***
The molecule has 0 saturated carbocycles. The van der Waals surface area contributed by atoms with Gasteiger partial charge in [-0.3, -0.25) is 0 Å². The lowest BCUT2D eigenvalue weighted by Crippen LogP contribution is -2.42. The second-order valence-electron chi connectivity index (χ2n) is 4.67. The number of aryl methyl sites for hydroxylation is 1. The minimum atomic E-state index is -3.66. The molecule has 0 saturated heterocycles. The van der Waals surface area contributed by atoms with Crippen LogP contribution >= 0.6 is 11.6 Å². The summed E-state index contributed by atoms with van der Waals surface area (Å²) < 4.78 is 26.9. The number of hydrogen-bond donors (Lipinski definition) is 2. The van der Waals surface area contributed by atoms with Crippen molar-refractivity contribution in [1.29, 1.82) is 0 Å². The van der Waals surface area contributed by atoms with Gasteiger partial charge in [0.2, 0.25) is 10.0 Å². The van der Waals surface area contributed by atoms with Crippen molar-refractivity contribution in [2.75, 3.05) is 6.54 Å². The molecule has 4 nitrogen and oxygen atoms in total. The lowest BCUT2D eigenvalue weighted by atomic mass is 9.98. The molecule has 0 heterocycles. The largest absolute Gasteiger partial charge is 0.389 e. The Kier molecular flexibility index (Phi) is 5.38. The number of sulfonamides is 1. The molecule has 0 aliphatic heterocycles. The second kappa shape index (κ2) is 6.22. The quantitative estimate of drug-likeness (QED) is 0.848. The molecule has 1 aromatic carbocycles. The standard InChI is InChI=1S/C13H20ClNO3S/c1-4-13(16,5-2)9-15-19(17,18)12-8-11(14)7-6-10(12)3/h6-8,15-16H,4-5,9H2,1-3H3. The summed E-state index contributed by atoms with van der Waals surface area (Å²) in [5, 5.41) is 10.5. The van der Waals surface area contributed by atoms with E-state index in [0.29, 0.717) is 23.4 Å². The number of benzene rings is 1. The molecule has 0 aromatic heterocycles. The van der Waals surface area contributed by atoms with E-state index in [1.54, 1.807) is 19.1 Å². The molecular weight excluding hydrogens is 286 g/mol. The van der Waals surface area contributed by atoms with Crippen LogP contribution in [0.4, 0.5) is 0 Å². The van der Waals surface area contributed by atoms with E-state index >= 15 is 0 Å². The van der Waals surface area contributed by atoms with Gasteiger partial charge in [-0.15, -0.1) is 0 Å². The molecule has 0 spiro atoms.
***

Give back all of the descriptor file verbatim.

The molecule has 0 saturated carbocycles. The van der Waals surface area contributed by atoms with Gasteiger partial charge in [-0.3, -0.25) is 0 Å². The lowest BCUT2D eigenvalue weighted by Crippen LogP contribution is -2.42. The second-order valence-electron chi connectivity index (χ2n) is 4.67. The number of aryl methyl sites for hydroxylation is 1. The minimum atomic E-state index is -3.66. The molecule has 0 saturated heterocycles. The van der Waals surface area contributed by atoms with Crippen LogP contribution >= 0.6 is 11.6 Å². The summed E-state index contributed by atoms with van der Waals surface area (Å²) < 4.78 is 26.9. The number of hydrogen-bond donors (Lipinski definition) is 2. The van der Waals surface area contributed by atoms with Crippen molar-refractivity contribution in [1.29, 1.82) is 0 Å². The van der Waals surface area contributed by atoms with Gasteiger partial charge in [0.2, 0.25) is 10.0 Å². The van der Waals surface area contributed by atoms with Crippen molar-refractivity contribution in [2.75, 3.05) is 6.54 Å². The molecule has 4 nitrogen and oxygen atoms in total. The lowest BCUT2D eigenvalue weighted by atomic mass is 9.98. The molecule has 0 heterocycles. The largest absolute Gasteiger partial charge is 0.389 e. The Kier molecular flexibility index (Phi) is 5.38. The number of sulfonamides is 1. The molecule has 0 aliphatic heterocycles. The second kappa shape index (κ2) is 6.22. The quantitative estimate of drug-likeness (QED) is 0.848. The molecule has 1 aromatic carbocycles. The standard InChI is InChI=1S/C13H20ClNO3S/c1-4-13(16,5-2)9-15-19(17,18)12-8-11(14)7-6-10(12)3/h6-8,15-16H,4-5,9H2,1-3H3. The summed E-state index contributed by atoms with van der Waals surface area (Å²) in [5, 5.41) is 10.5. The van der Waals surface area contributed by atoms with E-state index in [0.29, 0.717) is 23.4 Å². The number of benzene rings is 1. The molecule has 0 aromatic heterocycles. The van der Waals surface area contributed by atoms with E-state index in [1.54, 1.807) is 19.1 Å². The molecular weight excluding hydrogens is 286 g/mol. The van der Waals surface area contributed by atoms with Crippen LogP contribution in [0.4, 0.5) is 0 Å². The van der Waals surface area contributed by atoms with E-state index >= 15 is 0 Å². The van der Waals surface area contributed by atoms with Gasteiger partial charge in [-0.15, -0.1) is 0 Å². The molecule has 0 spiro atoms.